Anna Brownell Jameson

Standard Name: Jameson, Anna Brownell
Birth Name: Anna Brownell Murphy
Nickname: Nina
Married Name: Anna Brownell Jameson
Indexed Name: Anna Brownwell Murphy
ABJ , a prolific and professional writer of non-fiction, is best remembered for her travel writing, her treatises on art, and her provocative studies of fictional and famous women. In England she is noted for her feminist criticism and biography, and for her support of the younger set of writers and activists who founded the English Woman's Journal. In Canadian literary history she is remembered primarily for her forward-looking, feminist travel narrative Winter Studies and Summer Rambles in Canada. Critics are just beginning to take stock of the achievements and influence of one of the foremost women of letters in early Victorian England.
Mermin, Dorothy. Godiva’s Ride: Women of Letters in England 1830-1880. Indiana University Press.


Connections Sort descending Author name Excerpt
Anthologization Elizabeth Barrett Browning
For a young woman who had never attended university (as she of course could not at this time) to offer a translation from a classical language was both courageous and confident.
It was a long...
Dedications Bessie Rayner Parkes
BRP dedicated the work to Anna Jameson .
Parkes, Bessie Rayner. Essays on Woman’s Work. Alexander Strahan.
Some of the essays were reprinted from earlier articles in the English Woman's Journal. This text too was reissued by Cambridge University Press in 2010...
Friends, Associates Bessie Rayner Parkes
Writer Anna Jameson played an important role in the lives of these two women, acting in a maternal role, encouraging Parkes in her poetic endeavours and Smith in her artistic projects.
Rendall, Jane. “’A Moral Engine’? Feminism, Liberalism and the <span data-tei-ns-tag="tei_title" data-tei-title-lvl=‘j’>English Woman’s Journal</span&gt”;. Equal or Different: Women’s Politics 1800-1914, edited by Jane Rendall, Basil Blackwell, pp. 112-38.
Friends, Associates Anna Swanwick
Other friends mentioned by her niece and biographer were Fredrika Bremer , Anna Brownell Jameson , Frances Power Cobbe , Thomas Carlyle , George MacDonald , Lady Eastlake , Elizabeth Rundle Charles , Lady Martin
Friends, Associates Fanny Kemble
Mary Russell Mitford was another who knew FK well even apart from their connection through the theatre.
Mitford, Mary Russell. The Life of Mary Russell Mitford: Told by Herself in Letters To Her Friends. Editor L’Estrange, Alfred Guy Kingham, Harper and Brothers.
2: 119-20
Other friends from this period or soon afterwards included the future poet and novelist Caroline Norton
Friends, Associates Fanny Kemble
Harriet Siddons was the widow of Sarah Siddons 's youngest son, the actor-manager Henry . While in Edinburgh, FK met Anna Jameson and engaged in frivolous courtships.
Marshall, Dorothy. Fanny Kemble. Weidenfeld and Nicholson.
28, 42
Clinton, Catherine. Fanny Kemble’s Civil Wars. Simon and Schuster.
Friends, Associates Barbara Leigh Smith Bodichon
BLSB 's other prominent women friends included Adelaide Procter , Anna Mary Howitt (Mary 's daughter), and Anna Brownell Jameson .
Herstein, Sheila R. A Mid-Victorian Feminist: Barbara Leigh Smith Bodichon. Yale University Press.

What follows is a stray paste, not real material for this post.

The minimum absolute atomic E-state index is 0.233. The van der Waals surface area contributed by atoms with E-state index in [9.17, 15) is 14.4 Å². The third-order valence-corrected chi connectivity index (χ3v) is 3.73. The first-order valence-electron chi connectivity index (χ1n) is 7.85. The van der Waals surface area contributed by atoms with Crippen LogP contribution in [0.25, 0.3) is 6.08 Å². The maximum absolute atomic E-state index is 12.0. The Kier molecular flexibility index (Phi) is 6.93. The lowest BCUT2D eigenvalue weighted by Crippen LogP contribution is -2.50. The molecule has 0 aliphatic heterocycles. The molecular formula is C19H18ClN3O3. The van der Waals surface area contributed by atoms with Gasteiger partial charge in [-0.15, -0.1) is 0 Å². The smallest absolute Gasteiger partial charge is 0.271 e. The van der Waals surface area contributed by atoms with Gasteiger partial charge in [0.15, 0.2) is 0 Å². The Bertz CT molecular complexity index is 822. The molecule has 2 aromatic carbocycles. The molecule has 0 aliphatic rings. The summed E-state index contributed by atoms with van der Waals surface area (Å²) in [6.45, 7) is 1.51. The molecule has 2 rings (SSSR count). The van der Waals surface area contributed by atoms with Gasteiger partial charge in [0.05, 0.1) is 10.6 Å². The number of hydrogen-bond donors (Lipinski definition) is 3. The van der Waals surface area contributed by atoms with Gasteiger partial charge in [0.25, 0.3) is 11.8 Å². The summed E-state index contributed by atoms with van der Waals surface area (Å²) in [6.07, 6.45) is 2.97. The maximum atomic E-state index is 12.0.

58, 71
Friends, Associates Jessie White Mario
JWM employed Anna Jameson 's niece and biographer Gerardine Bate Macpherson as her personal secretary. Gerardine lived in with the Marios for a year, until she died in 1878 (in Jessie's arms).
Daniels, Elizabeth Adams. Jessie White Mario: Risorgimento Revolutionary. Ohio University Press.
Friends, Associates Jessie Boucherett
Partly through her membership of the Kensington Society (a social and political discussion group of about fifty women inaugurated in 1865), JB broadened her acquaintance with significant members of the feminist movement, including Frances Power Cobbe
Friends, Associates Elizabeth Gaskell
EG was glad to escape the storm of controversy that her novel had raised in Manchester, and to be feted in London. She already knew Mary Howitt and Geraldine Jewsbury (who lived in Manchester). Although...
Friends, Associates Harriet Martineau
HM 's social circle vastly expanded at this time until she knew virtually all the prominent people, particularly the political men, of her day. As she recorded in her Autobiography, however, she refused to...
Friends, Associates Harriet Martineau
For nearly six years she was an invalid, though she was able to work very productively for the first few years and remained well enough to receive visitors. She was helped financially by two female...
Friends, Associates Elizabeth Rigby
While in London, ER renewed old friendships and established new. She socialized with Sir Edwin Henry Landseer , John Wilson Croker , Henry Chorley , Lord Lansdowne , and Anna Jameson (with whom she corresponded)...
Friends, Associates Mary Russell Mitford
She knew most of the literary women of her day, including Felicia Hemans (who wrote to ask her for an autograph),
L’Estrange, Alfred Guy Kingham, editor. The Friendships of Mary Russell Mitford as Recorded in Letters from Her Literary Correspondents. Hurst and Blackett.
1: 173-4
Jane Porter , Amelia Opie (that warm-hearted person),
Mitford, Mary Russell. The Life of Mary Russell Mitford: Told by Herself in Letters To Her Friends. Editor L’Estrange, Alfred Guy Kingham, Harper and Brothers.
2: 213
Friends, Associates Catharine Maria Sedgwick
Closest to CMS were her siblings and their spouses, several of whom were also published authors. The Sedgwick family and Fanny Kemble were apparently the inner circle of the literary scene in the Berkshires,...


1826: William Saunders and Edward John Otley established...

Writing climate item